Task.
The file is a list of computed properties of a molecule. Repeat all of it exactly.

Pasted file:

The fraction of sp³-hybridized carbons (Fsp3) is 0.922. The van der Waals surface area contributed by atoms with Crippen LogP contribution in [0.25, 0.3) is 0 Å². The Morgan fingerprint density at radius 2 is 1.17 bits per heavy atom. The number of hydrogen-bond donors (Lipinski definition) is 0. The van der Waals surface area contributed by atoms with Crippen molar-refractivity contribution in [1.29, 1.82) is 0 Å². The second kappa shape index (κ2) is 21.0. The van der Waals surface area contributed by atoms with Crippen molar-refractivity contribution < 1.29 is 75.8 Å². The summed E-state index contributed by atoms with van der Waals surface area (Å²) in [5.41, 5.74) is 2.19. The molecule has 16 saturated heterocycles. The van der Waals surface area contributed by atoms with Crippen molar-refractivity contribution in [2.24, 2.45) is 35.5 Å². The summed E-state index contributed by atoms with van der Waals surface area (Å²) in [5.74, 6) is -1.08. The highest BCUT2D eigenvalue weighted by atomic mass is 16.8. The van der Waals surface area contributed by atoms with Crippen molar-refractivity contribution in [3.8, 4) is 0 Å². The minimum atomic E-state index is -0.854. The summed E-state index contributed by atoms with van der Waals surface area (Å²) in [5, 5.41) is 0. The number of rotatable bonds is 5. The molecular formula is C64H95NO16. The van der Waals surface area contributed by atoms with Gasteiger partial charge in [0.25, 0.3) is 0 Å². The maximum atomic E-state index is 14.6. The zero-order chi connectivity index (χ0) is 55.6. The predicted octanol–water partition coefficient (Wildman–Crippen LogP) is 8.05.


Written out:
The fraction of sp³-hybridized carbons (Fsp3) is 0.922. The van der Waals surface area contributed by atoms with Crippen LogP contribution in [0.25, 0.3) is 0 Å². The Morgan fingerprint density at radius 2 is 1.17 bits per heavy atom. The number of hydrogen-bond donors (Lipinski definition) is 0. The van der Waals surface area contributed by atoms with Crippen molar-refractivity contribution in [1.29, 1.82) is 0 Å². The second kappa shape index (κ2) is 21.0. The van der Waals surface area contributed by atoms with Crippen molar-refractivity contribution < 1.29 is 75.8 Å². The summed E-state index contributed by atoms with van der Waals surface area (Å²) in [5.41, 5.74) is 2.19. The molecule has 16 saturated heterocycles. The van der Waals surface area contributed by atoms with Crippen molar-refractivity contribution in [2.24, 2.45) is 35.5 Å². The summed E-state index contributed by atoms with van der Waals surface area (Å²) in [5.74, 6) is -1.08. The highest BCUT2D eigenvalue weighted by atomic mass is 16.8. The van der Waals surface area contributed by atoms with Crippen molar-refractivity contribution in [3.8, 4) is 0 Å². The minimum atomic E-state index is -0.854. The summed E-state index contributed by atoms with van der Waals surface area (Å²) in [5, 5.41) is 0. The number of rotatable bonds is 5. The molecular formula is C64H95NO16. The van der Waals surface area contributed by atoms with Gasteiger partial charge in [0.25, 0.3) is 0 Å². The maximum atomic E-state index is 14.6. The zero-order chi connectivity index (χ0) is 55.6. The predicted octanol–water partition coefficient (Wildman–Crippen LogP) is 8.05.